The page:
Two Japanese and one Japanese-American scientists have won this year's Nobel Prize in Physics.Congratulations!
Toshihide Masukawa of Kyoto University and Makoto Kobayashi of the High Energy Accelerator Research Organization shared the Prize with Yoichiro Nambu of the University of Chicago.
They have contributed to the advancement of particle physics with their work. It is the first time in 6 years for Japanese scientists to win the prize.
87-year-old Nambu graduated from Tokyo University. After teaching at Osaka City University, he went to the United States to continue his research and became a professor at the University of Chicago in 1958.
Nambu became an American citizen in 1970. He predicted a mechanism called spontaneous broken symmetry in subatomic physics that permeated the standard elementary particle physics.
Nambu won the Oppenheimer Prize in 1976 and the Benjamin Franklin Medal in 2005.
Masukawa was born in Nagoya in 1940. He served as a professor of Physics and the director of the Yukawa Institute for Theoretical Physics at Kyoto University and is now a professor emeritus of the university.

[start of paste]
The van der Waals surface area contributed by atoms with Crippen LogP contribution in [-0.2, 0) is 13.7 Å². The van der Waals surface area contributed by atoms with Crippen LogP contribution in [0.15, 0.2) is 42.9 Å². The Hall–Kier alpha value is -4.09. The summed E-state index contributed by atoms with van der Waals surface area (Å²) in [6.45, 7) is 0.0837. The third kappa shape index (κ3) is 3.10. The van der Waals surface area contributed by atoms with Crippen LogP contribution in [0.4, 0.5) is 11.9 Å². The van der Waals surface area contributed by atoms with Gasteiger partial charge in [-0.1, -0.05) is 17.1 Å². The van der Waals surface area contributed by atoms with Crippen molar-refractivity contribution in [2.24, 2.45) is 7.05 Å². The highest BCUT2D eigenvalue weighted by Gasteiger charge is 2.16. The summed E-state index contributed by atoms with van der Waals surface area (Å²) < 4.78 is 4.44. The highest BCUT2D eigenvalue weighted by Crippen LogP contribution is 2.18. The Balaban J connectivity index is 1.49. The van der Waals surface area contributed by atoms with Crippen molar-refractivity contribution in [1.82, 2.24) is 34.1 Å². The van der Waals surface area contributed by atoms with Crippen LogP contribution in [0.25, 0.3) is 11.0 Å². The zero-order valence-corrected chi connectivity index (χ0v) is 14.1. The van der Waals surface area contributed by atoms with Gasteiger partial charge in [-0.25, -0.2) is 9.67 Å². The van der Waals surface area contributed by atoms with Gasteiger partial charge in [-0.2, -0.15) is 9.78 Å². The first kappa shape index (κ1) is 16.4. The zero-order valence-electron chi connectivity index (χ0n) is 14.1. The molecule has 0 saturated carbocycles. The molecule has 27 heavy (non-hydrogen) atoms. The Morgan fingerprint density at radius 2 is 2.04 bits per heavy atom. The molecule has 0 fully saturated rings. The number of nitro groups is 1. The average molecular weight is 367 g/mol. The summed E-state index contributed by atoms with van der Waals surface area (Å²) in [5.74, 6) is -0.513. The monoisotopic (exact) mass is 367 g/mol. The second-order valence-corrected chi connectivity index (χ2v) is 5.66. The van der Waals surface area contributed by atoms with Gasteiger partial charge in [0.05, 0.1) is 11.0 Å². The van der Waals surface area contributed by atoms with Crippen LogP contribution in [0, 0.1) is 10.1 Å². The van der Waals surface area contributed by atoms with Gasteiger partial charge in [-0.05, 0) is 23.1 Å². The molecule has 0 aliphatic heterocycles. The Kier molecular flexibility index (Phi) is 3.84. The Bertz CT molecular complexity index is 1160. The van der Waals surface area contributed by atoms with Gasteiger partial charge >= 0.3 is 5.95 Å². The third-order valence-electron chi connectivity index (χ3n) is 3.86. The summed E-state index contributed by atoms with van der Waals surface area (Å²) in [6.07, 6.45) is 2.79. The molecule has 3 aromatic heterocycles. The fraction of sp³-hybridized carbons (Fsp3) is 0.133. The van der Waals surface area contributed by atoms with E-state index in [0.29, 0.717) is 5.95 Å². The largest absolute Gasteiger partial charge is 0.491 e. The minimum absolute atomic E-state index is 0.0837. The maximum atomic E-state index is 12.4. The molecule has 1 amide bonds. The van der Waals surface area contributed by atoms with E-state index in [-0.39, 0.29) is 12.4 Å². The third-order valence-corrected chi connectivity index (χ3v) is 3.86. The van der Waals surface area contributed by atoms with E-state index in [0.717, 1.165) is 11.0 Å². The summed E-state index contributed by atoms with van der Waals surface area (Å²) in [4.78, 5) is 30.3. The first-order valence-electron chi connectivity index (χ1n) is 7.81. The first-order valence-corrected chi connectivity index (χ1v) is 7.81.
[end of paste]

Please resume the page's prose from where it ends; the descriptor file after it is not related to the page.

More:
Kobayashi was also born in Nagoya, in 1944. He was the president of the Institute of Particle and Nuclear Studies at the High Energy Accelerator Research Organization. He became professor emeritus 2 years ago and holds a post of executive director of the Japan Society for the Promotion of Science.
The two began their research of elementary particles when they were students at Nagoya University.
In 1973 when they were both assistant researchers at Kyoto University, they proposed a theory to explain the existence of 6 types of quarks.
They explained that their 6-quarks theory can provide proof of the proposed disappearance of half of the matter in existence right after the universe was created about 13 billion 700 million years ago.
The 3 unknown families of quarks were actually discovered later, verifying the scientists' predictions.